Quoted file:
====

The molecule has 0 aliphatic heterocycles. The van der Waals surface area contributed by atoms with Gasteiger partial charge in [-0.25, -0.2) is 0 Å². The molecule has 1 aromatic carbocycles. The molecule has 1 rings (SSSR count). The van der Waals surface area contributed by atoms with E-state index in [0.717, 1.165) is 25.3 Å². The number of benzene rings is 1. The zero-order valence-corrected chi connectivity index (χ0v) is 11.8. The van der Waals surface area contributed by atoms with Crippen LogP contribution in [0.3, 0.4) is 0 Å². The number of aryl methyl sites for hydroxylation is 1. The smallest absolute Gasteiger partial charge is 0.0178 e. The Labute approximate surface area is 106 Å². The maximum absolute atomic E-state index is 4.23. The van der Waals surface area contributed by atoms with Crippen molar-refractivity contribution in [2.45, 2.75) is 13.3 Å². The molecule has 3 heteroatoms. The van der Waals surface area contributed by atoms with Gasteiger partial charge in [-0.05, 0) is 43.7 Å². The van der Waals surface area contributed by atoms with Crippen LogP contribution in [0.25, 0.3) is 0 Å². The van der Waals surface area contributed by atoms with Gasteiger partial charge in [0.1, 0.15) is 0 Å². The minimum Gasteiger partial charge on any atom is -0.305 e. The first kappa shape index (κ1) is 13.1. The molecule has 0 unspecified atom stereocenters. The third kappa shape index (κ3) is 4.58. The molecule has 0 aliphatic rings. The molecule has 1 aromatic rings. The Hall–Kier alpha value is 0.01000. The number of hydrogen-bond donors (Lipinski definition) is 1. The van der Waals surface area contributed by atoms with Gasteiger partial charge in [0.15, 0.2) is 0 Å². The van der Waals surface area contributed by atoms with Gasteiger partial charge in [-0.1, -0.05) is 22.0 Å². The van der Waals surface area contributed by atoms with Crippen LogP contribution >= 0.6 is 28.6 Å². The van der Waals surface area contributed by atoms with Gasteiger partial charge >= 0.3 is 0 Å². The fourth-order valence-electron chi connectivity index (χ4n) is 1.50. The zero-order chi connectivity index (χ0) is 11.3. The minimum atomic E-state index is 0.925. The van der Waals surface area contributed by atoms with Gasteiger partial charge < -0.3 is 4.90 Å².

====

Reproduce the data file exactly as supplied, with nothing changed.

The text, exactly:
The molecule has 0 aliphatic heterocycles. The van der Waals surface area contributed by atoms with Gasteiger partial charge in [-0.25, -0.2) is 0 Å². The molecule has 1 aromatic carbocycles. The molecule has 1 rings (SSSR count). The van der Waals surface area contributed by atoms with E-state index in [0.717, 1.165) is 25.3 Å². The number of benzene rings is 1. The zero-order valence-corrected chi connectivity index (χ0v) is 11.8. The van der Waals surface area contributed by atoms with Crippen LogP contribution in [0.3, 0.4) is 0 Å². The number of aryl methyl sites for hydroxylation is 1. The smallest absolute Gasteiger partial charge is 0.0178 e. The Labute approximate surface area is 106 Å². The maximum absolute atomic E-state index is 4.23. The van der Waals surface area contributed by atoms with Crippen molar-refractivity contribution in [2.45, 2.75) is 13.3 Å². The molecule has 3 heteroatoms. The van der Waals surface area contributed by atoms with Gasteiger partial charge in [-0.05, 0) is 43.7 Å². The van der Waals surface area contributed by atoms with Crippen LogP contribution in [0.25, 0.3) is 0 Å². The van der Waals surface area contributed by atoms with Gasteiger partial charge in [0.1, 0.15) is 0 Å². The minimum Gasteiger partial charge on any atom is -0.305 e. The first kappa shape index (κ1) is 13.1. The molecule has 0 unspecified atom stereocenters. The third kappa shape index (κ3) is 4.58. The molecule has 0 aliphatic rings. The molecule has 1 aromatic rings. The Hall–Kier alpha value is 0.01000. The number of hydrogen-bond donors (Lipinski definition) is 1. The van der Waals surface area contributed by atoms with Gasteiger partial charge in [0.15, 0.2) is 0 Å². The van der Waals surface area contributed by atoms with Gasteiger partial charge in [-0.1, -0.05) is 22.0 Å². The van der Waals surface area contributed by atoms with Crippen LogP contribution >= 0.6 is 28.6 Å². The van der Waals surface area contributed by atoms with Gasteiger partial charge >= 0.3 is 0 Å². The fourth-order valence-electron chi connectivity index (χ4n) is 1.50. The zero-order chi connectivity index (χ0) is 11.3. The minimum atomic E-state index is 0.925. The van der Waals surface area contributed by atoms with Gasteiger partial charge < -0.3 is 4.90 Å².